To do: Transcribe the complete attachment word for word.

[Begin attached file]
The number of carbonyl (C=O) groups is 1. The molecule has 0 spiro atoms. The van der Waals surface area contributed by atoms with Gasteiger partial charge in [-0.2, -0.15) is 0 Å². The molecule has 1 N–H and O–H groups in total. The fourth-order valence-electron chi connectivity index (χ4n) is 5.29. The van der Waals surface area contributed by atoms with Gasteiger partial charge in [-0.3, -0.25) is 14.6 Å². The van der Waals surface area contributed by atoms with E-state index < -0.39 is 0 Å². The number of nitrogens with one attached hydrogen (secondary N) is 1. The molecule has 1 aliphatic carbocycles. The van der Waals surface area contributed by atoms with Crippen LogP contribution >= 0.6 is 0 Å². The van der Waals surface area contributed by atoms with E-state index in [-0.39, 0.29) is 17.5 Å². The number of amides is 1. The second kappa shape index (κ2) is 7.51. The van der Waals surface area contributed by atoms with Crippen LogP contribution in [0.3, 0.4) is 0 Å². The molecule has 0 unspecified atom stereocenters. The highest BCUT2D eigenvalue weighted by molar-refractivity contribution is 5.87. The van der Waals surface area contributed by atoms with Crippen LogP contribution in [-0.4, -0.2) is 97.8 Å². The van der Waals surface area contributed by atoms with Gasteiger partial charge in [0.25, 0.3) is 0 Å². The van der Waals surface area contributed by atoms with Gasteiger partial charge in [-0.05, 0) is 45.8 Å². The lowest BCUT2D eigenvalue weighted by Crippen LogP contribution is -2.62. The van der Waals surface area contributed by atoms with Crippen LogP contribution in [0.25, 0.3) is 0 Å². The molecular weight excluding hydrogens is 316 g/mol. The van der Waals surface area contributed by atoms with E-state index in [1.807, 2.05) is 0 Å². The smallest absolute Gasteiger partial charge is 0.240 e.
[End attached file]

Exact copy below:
The number of carbonyl (C=O) groups is 1. The molecule has 0 spiro atoms. The van der Waals surface area contributed by atoms with Gasteiger partial charge in [-0.2, -0.15) is 0 Å². The molecule has 1 N–H and O–H groups in total. The fourth-order valence-electron chi connectivity index (χ4n) is 5.29. The van der Waals surface area contributed by atoms with Gasteiger partial charge in [-0.3, -0.25) is 14.6 Å². The van der Waals surface area contributed by atoms with E-state index < -0.39 is 0 Å². The number of nitrogens with one attached hydrogen (secondary N) is 1. The molecule has 1 aliphatic carbocycles. The van der Waals surface area contributed by atoms with Crippen LogP contribution >= 0.6 is 0 Å². The van der Waals surface area contributed by atoms with E-state index in [-0.39, 0.29) is 17.5 Å². The number of amides is 1. The second kappa shape index (κ2) is 7.51. The van der Waals surface area contributed by atoms with Crippen LogP contribution in [0.3, 0.4) is 0 Å². The molecule has 0 unspecified atom stereocenters. The highest BCUT2D eigenvalue weighted by molar-refractivity contribution is 5.87. The van der Waals surface area contributed by atoms with Crippen LogP contribution in [-0.4, -0.2) is 97.8 Å². The van der Waals surface area contributed by atoms with Gasteiger partial charge in [0.25, 0.3) is 0 Å². The van der Waals surface area contributed by atoms with Gasteiger partial charge in [-0.05, 0) is 45.8 Å². The lowest BCUT2D eigenvalue weighted by Crippen LogP contribution is -2.62. The van der Waals surface area contributed by atoms with Crippen LogP contribution in [0.25, 0.3) is 0 Å². The molecular weight excluding hydrogens is 316 g/mol. The van der Waals surface area contributed by atoms with E-state index in [1.807, 2.05) is 0 Å². The smallest absolute Gasteiger partial charge is 0.240 e.